Letter: ‘Tis the season for wildlife babies

A local business decided it did not want to have birds nesting
in the trees or on the building on their property so they had their
employees knock the nests down.
Dear Editor,

A local business decided it did not want to have birds nesting in the trees or on the building on their property so they had their employees knock the nests down. Sadly, the nests were occupied with young birds ranging from just hatched to pre-fledglings. We accepted the dozen birds since they were a native species and protected by federal law. The majority of the birds will need to be fed a special diet every 20 minutes, 14 hours a day for the next several weeks. Theses birds alone will be with us for about six weeks before being released.

This is springtime – baby season for wildlife. If you find that a native species of bird is nesting in an area which is unsuitable, remove the nest BEFORE it is occupied. Once eggs are laid it is ILLEGAL to remove nests until the babies have permanently left.

As the weekend approaches many people will be heading outdoors to do yard work that was put off due to recent rains. Before you start:

n Check trees or shrubs to make sure there are no active nests or residents in cavities before trimming or cutting them down.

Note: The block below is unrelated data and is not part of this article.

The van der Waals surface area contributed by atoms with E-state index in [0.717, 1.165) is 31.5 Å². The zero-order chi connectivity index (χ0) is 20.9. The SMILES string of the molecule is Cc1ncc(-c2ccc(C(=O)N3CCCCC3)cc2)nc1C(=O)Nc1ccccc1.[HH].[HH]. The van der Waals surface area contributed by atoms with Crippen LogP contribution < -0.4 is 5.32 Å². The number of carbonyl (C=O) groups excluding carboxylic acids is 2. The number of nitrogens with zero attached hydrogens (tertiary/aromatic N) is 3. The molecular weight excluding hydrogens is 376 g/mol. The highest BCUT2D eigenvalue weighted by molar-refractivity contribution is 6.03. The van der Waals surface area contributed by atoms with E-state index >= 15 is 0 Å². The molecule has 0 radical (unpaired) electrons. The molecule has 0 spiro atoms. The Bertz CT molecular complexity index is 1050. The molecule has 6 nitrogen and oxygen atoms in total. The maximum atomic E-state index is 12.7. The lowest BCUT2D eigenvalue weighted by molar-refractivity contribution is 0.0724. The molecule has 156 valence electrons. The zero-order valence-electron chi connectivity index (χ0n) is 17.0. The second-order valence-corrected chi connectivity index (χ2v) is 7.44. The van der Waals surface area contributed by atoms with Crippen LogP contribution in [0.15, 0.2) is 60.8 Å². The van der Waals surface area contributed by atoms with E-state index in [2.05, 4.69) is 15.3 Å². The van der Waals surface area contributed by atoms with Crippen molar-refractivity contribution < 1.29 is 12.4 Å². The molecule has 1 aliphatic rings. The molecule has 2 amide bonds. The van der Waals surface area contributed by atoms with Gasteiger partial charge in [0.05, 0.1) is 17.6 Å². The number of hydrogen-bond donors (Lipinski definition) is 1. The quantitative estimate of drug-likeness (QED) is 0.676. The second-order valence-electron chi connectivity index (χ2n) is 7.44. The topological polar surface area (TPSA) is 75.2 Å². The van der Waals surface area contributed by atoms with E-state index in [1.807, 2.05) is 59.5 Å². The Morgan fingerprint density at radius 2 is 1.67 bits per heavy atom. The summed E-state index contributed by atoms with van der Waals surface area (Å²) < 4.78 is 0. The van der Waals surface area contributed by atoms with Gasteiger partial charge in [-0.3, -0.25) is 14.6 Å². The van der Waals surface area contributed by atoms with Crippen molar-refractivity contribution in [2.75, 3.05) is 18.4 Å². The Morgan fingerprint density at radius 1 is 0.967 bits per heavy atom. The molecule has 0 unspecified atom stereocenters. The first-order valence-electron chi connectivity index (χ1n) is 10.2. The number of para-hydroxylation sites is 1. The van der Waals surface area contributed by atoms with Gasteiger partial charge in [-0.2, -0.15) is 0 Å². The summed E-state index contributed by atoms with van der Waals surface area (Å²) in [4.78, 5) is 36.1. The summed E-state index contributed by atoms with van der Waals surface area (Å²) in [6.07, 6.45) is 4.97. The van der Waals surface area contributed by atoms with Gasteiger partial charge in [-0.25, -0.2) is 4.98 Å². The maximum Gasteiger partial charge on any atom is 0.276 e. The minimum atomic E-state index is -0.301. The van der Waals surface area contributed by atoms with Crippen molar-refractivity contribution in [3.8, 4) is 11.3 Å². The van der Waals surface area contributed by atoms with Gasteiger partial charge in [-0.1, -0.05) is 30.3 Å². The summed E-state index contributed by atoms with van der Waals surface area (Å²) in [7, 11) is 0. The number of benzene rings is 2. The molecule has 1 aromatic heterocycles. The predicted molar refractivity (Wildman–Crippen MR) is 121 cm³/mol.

n Before mowing your lawn or roto-tilling your garden, walk through the area first to make sure there are no ground nesting birds or wildlife in harm’s way. One of our current patients is a large gopher snake that was accidentally whacked by a weed trimmer.

Please check the online pet blog section at gilroydispatch.com next week where we’ll go into detail on young wildlife situations. Until then, were going to be extra busy at W.E.R.C. caring for our current wildlife patients – Barn Owls, Bobcats, Red-Tailed Hawks, Red-Shouldered Hawks, Great Horned Owl and House Finches, to name a few.

Sue Howell, executive director,

Wildlife Education and Rehabilitation Center

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